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Nutrients 2017, 9(10), 1073; https://doi.org/10.3390/nu9101073

Article
Resveratrol Regulates Colorectal Cancer Cell Invasion by Modulation of Focal Adhesion Molecules
1
Musculoskeletal Research Group and Tumour Biology, Chair of Vegetative Anatomy, Institute of Anatomy, Faculty of Medicine, LMU Munich, Pettenkoferstrasse 11, D-80336 Munich, Germany
2
Department of Parasitology, Faculty of Veterinary Medicine, University of Tehran, Tehran 141556453, Iran
3
Investigating Institute of Molecular Biological System Transfer, Tehran 1417863171, Iran
4
Center for Gastrointestinal Research, Center for Translational Genomics and Oncology, Baylor Scott & White Research Institute and Charles A Sammons Cancer Center, Baylor University Medical Center, Dallas, TX 75246, USA
*
Author to whom correspondence should be addressed.
Received: 7 August 2017 / Accepted: 18 September 2017 / Published: 27 September 2017

Abstract

:
Resveratrol, a safe and multi-targeted agent, has been associated with suppression of survival, proliferation and metastasis of cancer, however, the underlying mechanisms for its anti-cancer activity, particularly on cellular signaling during cancer cell migration still remain poorly understood. We investigated the invasion response of two human colorectal cancer (CRC) cells (HCT116 and SW480) to resveratrol and studied the effect of specific pharmacological inhibitors, cytochalasin D (CytD) and focal adhesion kinase-inhibitor (FAK-I) on FAK, cell viability and migration in CRC. We found that resveratrol altered cell phenotype of both CRC cells, reduced cell viability and the results were comparable to FAK-I and CytD. These effects of resveratrol were associated with marked Sirt1 up-regulation, FAK down-regulation, inhibition of focal adhesion and potentiation of effects by combinatorial treatment of resveratrol and inhibitors. Interestingly, inhibition of FAK with FAK-I or treatment with CytD suppressed resveratrol-induced Sirt1 up-regulation and markedly down-regulated FAK expression. Resveratrol or combination treatment with inhibitors significantly activated caspase-3 and potentiated apoptosis. Moreover, resveratrol suppressed invasion and colony forming capacity, cell proliferation, β1-Integrin expression and activation of FAK of cells in alginate tumor microenvironment, similar to FAK-I or CytD. Finally, we demonstrated that resveratrol, FAK-I or CytD inhibited activation of NF-κB, suppressed NF-κB-dependent gene end-products involved in invasion, metastasis, and apoptosis; and these effects of resveratrol were potentiated by combination treatment with FAK-I or CytD. Our data illustrated that the anti-invasion effect of resveratrol by inhibition of FAK activity has a potential beneficial role in disease prevention and therapeutic management of CRC.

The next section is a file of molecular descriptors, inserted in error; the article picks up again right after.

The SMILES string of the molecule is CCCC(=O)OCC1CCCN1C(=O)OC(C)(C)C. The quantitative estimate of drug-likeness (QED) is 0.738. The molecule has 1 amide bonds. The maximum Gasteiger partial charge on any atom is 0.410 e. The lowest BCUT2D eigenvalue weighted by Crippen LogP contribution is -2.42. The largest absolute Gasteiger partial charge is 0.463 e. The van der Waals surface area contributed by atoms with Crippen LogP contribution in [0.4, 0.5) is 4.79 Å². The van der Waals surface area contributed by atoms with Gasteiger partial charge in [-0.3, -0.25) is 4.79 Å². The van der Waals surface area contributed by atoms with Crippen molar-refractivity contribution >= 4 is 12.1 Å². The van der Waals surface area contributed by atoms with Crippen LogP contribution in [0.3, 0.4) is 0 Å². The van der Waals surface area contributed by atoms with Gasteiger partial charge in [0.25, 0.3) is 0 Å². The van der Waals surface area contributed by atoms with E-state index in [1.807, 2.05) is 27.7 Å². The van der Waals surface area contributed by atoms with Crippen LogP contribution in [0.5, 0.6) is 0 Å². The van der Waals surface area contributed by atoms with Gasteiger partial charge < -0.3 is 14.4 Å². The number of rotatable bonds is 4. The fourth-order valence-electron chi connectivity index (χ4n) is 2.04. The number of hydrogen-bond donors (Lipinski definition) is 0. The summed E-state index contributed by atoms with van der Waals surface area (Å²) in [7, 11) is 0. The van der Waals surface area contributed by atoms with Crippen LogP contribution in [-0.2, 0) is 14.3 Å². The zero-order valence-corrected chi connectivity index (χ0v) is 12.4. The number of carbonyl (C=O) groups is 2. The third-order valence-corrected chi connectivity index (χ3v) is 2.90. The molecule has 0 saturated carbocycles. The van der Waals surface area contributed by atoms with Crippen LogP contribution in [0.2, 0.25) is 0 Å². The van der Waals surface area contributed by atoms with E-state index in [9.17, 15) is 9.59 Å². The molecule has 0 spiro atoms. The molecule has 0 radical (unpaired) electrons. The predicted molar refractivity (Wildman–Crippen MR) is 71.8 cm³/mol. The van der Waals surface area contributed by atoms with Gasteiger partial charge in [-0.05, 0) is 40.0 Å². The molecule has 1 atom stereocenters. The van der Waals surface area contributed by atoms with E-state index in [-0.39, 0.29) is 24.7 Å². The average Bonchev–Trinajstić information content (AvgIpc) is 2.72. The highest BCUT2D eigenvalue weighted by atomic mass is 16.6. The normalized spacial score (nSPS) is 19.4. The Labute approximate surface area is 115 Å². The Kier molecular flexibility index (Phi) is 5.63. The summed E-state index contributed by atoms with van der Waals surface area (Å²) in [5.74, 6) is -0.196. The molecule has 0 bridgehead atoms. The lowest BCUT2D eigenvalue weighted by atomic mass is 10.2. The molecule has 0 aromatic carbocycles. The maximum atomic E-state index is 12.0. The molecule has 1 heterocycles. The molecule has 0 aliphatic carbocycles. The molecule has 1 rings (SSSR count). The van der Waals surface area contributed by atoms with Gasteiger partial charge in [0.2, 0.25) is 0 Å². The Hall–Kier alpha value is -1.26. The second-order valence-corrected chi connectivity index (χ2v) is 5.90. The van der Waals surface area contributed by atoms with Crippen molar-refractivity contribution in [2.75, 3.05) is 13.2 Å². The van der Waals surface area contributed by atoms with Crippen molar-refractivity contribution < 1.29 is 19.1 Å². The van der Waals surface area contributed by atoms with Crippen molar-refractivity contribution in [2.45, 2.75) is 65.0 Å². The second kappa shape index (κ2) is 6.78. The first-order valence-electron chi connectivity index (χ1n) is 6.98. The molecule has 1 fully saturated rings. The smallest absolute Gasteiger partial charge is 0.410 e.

Keywords:
resveratrol; colorectal cancer; FAK; NF-κB; integrin; Sirt1

1. Introduction

As the third most prevalent cancer in the world, colorectal cancer affects more than half a million people per annum [1] constituting about 10% of all estimated cancer deaths [2]. Although a long-term decline in colorectal cancer death has been observed since the early 1980s, mainly related to enhanced screening and improved treatment methods, colorectal cancer remains a clinical challenge as ~50% of patients develop chemoresistance to current chemotherapeutic drugs, as well as recurrence and metastatic events [3,4]. The pathogenesis of colorectal cancer is regarded as a multi-step process, orchestrated by multiple genetic mutations, epigenetic modifications and interaction with the tumor microenvironment [5]. It is recognized that the interaction between the malignant tumor cells and their surrounding microenvironment are important mediators that trigger tumor progression, invasion and metastasis [6,7].
The Focal Adhesion Kinase (FAK) is a non-receptor tyrosine kinase that is activated in response to cell adhesion and transduces extracellular signals through tyrosine phosphorylation onto various intracellular molecules in both growth factor dependent and adhesion-dependent manner [8]. FAK is expressed in most tissues and cell types and is evolutionarily conserved in mammalian species as well as lower eukaryotic organisms [9]. Indeed, the human FAK protein is structurally identical to both mouse and chicken FAK and expresses 95–97% amino acid homology between these species, suggesting a crucial function in cells [10].
FAK participates in integrin-mediated signaling functions, enabling the cell adhesion signals that stimulate reorganization of the cytoskeleton and interaction of the cells with their microenvironment [11,12]. Integrins are cell surface receptors mediating e cell adhesion to the extracellular matrix, as well as dynamic signaling molecules facilitating cell migration as it occurs in normal processes such as angiogenesis, wound healing, immune system function, and development [13]. Indeed, integrin-mediated signaling is one of the strongest activators of FAK [14]. Integrin receptor binding to extracellular matrix proteins results in the formation of adhesomes where FAK localizes to a membrane-proximal signaling layer containing integrin cytoplasmic tails and paxillin and FAK can function upstream of Src phosphorylation events [14].